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Obesity at conception linked to pregnancy complications

21 February 2018

Women planning to get pregnant should strongly consider losing weight if they’re obese or overweight, experts say, as being overweight at conception has been linked to pregnancy complications and poor health outcomes for babies.

The science says...

A study, which looked at the BMIs (Body Mass Indexes) of more than 42,500 first-time mothers over a 25-year period, has found an increase in obesity in pregnancy and a decrease in the number of mums in the healthy weight range. 

Researchers from the University of Sydney examined the data of new mothers – their identities were not disclosed – who gave birth between 1990 and 2014 at Royal Prince Alfred Hospital, Sydney.  

The proportion of overweight mums increased from 12.7% at the start of the analysis period (1990-1994) to 16.4% at the end of the period (2010-2014).

The proportion of first-time mothers with obesity rose from 4.8% to 7.3% in the same period, while the proportion of women within the normal range of BMIs fell from 73.5% to 68.2%.

A normal, healthy BMI is considered to be between 18.5 and 24.9. (You can calculate yours here. You’ll just need your height, weight and waist circumference.)  

What it all means 

The researchers also found that, at the same time, there was a rise in the maternal complications often associated with excessive weight during pregnancy. These include pre-eclampsia, gestational diabetes, caesarean birth, prematurity, stillbirth, foetal abnormality and foetal macrosomia (a significantly larger than average baby).

Excess weight in pregnancy can also affect the baby later in life.

“If the mother is obese at conception, it’s more likely to lead to an obese child and potential long-term health complications for that child, such as metabolic syndrome, blood pressure problems and obesity,” says senior study author, Associate Professor Kirsten Black, joint head of Obstetrics, Gynaecology and Neonatology at the University of Sydney. 

“We can see a strong association between obesity and all these adverse outcomes, but we can’t say it’s necessarily causal,” she explained in a podcast for the Medical Journal of Australia (MJA). In other words, the researchers can’t prove obesity at conception causes these problems, but there is a strong link. 

The key, says Professor Black, is to reduce weight before getting pregnant, where possible, to reduce the risks of pregnancy complications and poor health outcomes for the baby. “Intervening during pregnancy may be ‘too little too late’. Many of the large studies show that interventions, if started once pregnant, really don’t have a huge impact on all these adverse outcomes,”  she says.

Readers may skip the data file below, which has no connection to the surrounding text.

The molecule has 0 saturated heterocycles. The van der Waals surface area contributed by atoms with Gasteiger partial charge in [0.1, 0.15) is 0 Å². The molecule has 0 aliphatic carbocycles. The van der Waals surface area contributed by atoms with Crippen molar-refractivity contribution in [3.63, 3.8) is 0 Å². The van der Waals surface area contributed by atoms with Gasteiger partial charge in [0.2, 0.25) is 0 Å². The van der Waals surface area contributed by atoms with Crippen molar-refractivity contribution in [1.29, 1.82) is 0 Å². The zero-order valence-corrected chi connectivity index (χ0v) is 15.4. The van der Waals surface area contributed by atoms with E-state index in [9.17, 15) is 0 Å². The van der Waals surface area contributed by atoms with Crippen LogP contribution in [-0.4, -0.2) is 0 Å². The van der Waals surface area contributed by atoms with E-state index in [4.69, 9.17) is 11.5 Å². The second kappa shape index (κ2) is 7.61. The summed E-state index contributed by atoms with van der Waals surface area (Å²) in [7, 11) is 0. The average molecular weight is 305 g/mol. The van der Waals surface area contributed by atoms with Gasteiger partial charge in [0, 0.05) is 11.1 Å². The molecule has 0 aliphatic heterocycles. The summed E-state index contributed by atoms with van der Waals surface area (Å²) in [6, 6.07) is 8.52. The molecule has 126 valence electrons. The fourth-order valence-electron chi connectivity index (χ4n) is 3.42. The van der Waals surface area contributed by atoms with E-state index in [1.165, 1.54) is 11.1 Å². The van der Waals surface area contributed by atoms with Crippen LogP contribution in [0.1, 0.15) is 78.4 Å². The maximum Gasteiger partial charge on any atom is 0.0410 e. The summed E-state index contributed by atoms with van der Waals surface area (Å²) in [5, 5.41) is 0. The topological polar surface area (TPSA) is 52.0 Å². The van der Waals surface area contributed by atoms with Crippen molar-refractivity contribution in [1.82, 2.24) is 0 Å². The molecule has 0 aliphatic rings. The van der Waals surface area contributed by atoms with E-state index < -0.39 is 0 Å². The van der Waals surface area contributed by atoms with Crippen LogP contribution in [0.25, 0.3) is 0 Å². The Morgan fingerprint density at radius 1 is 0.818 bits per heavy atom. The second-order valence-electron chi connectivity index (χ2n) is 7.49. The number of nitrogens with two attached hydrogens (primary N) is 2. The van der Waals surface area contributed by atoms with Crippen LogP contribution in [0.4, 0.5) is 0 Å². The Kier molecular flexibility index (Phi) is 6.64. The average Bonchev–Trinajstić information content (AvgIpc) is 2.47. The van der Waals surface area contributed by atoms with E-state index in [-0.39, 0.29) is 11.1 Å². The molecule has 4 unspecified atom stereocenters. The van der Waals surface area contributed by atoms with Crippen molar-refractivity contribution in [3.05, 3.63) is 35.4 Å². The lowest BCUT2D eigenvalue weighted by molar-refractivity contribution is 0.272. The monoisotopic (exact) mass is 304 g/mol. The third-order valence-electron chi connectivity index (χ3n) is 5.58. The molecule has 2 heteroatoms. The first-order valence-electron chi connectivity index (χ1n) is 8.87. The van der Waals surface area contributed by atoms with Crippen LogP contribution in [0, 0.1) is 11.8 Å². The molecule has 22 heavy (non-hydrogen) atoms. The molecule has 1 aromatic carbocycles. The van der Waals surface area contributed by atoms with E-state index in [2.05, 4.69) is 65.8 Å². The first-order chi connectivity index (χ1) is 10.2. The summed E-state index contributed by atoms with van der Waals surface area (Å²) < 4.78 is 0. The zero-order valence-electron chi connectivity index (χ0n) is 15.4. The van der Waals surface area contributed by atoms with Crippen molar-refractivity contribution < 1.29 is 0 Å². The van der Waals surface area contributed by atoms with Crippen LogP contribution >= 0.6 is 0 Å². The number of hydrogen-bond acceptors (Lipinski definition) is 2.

“Interventions made before pregnancy will be more beneficial. That’s the very important message from this study.”

When pregnancy isn’t planned

The challenge, Professor Black admits, is how to help women who don’t plan on getting pregnant – but do. “In my experience, only around half of women who present at an antenatal clinic intended to have that pregnancy at that time,” she says. “We really need our bodies to be in an optimal place ideally before we start pregnancy, because it will have implications for the health of our children.” 

She suggests that GPs could ask all women of reproductive age if they’re planning for pregnancy in the following 12 months, which would guide the conversation towards either contraception (for “no”) or pre-conception health (for “yes”). 

If you have any questions about pregnancy, you can call the Pregnancy, Birth and Baby helpline on 1800 882 436, 7 days a week. You can also use the healthdirect Question Builder to create a list of important questions to take to your doctor.

5 things you can do to prepare for a healthy pregnancy 

  • Manage your weight A healthy, well-balanced diet, and exercise regime if appropriate, is strongly recommended by The Royal Australian and New Zealand College of Obstetricians and Gynaecologists (RANZCOG) before, during and after pregnancy. A BMI of 30 or greater is a risk factor for infertility, miscarriage, stillbirth and problems with the foetus. Talk to your doctor about starting exercise. If you're in NSW, SA or Qld, you may be eligible for the Get Healthy Information and Coaching Service, a free, confidential phone counselling service that supports participants' health, fitness and weight management goals.

  • Quit smoking A recent report on NSW mothers and babies found that more than 8% of women smoke at some point during their pregnancy. Cigarettes (as well as alcohol consumption and substance use) during pregnancy can have serious consequences for an unborn child. RANZCOG advises that smoking should be stopped before conception. For dads, too: paternal tobacco smoking before conception has been linked with sperm DNA damage and an increased risk of cancer in their children. 
  • Take a pregnancy multivitamin Popping a supplement that includes folic acid could prevent neural tube defects, such as spina bifida, in your baby. Ideally, folic acid should be taken for a minimum of 1 month before conception and for the first 3 months of pregnancy, advises RANZCOG. The recommended dose is at least 0.4mg daily. 
  • Consider genetic counselling If there’s a risk of chromosomal or genetic disorder based on your family history, age or ethnicity, your doctor might offer pre-pregnancy genetic screening. This will help you learn more about genetic conditions, decide whether to order tests, and help you plan for your family’s future. Read more about genetic testing and genetic counselling here.

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